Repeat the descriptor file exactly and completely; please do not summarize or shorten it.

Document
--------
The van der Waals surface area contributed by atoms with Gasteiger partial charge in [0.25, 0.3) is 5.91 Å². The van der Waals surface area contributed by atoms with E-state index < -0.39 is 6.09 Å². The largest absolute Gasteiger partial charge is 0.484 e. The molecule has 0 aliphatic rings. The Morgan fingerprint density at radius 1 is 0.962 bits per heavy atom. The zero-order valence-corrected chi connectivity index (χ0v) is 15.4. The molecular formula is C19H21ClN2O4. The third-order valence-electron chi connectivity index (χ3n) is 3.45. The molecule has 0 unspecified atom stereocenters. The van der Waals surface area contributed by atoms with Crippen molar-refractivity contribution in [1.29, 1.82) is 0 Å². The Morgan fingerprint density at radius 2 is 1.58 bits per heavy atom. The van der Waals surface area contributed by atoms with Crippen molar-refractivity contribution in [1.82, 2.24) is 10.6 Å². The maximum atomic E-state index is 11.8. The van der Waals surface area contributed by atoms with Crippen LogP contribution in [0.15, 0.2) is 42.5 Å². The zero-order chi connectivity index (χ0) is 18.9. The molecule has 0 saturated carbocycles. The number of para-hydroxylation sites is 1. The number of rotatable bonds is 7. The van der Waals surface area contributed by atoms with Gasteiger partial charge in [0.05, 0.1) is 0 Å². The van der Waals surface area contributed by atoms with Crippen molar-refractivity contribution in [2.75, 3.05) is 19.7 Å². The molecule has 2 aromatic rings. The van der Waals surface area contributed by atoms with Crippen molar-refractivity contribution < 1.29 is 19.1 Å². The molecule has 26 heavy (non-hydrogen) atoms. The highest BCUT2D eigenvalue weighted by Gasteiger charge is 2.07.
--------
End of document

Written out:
The van der Waals surface area contributed by atoms with Gasteiger partial charge in [0.25, 0.3) is 5.91 Å². The van der Waals surface area contributed by atoms with E-state index < -0.39 is 6.09 Å². The largest absolute Gasteiger partial charge is 0.484 e. The molecule has 0 aliphatic rings. The Morgan fingerprint density at radius 1 is 0.962 bits per heavy atom. The zero-order valence-corrected chi connectivity index (χ0v) is 15.4. The molecular formula is C19H21ClN2O4. The third-order valence-electron chi connectivity index (χ3n) is 3.45. The molecule has 0 unspecified atom stereocenters. The van der Waals surface area contributed by atoms with Crippen molar-refractivity contribution in [1.29, 1.82) is 0 Å². The Morgan fingerprint density at radius 2 is 1.58 bits per heavy atom. The van der Waals surface area contributed by atoms with Crippen molar-refractivity contribution in [1.82, 2.24) is 10.6 Å². The maximum atomic E-state index is 11.8. The van der Waals surface area contributed by atoms with Crippen LogP contribution in [0.15, 0.2) is 42.5 Å². The zero-order chi connectivity index (χ0) is 18.9. The molecule has 0 saturated carbocycles. The number of para-hydroxylation sites is 1. The number of rotatable bonds is 7. The van der Waals surface area contributed by atoms with Gasteiger partial charge in [0.05, 0.1) is 0 Å². The van der Waals surface area contributed by atoms with Crippen molar-refractivity contribution in [2.75, 3.05) is 19.7 Å². The molecule has 2 aromatic rings. The van der Waals surface area contributed by atoms with Crippen molar-refractivity contribution < 1.29 is 19.1 Å². The molecule has 26 heavy (non-hydrogen) atoms. The highest BCUT2D eigenvalue weighted by Gasteiger charge is 2.07.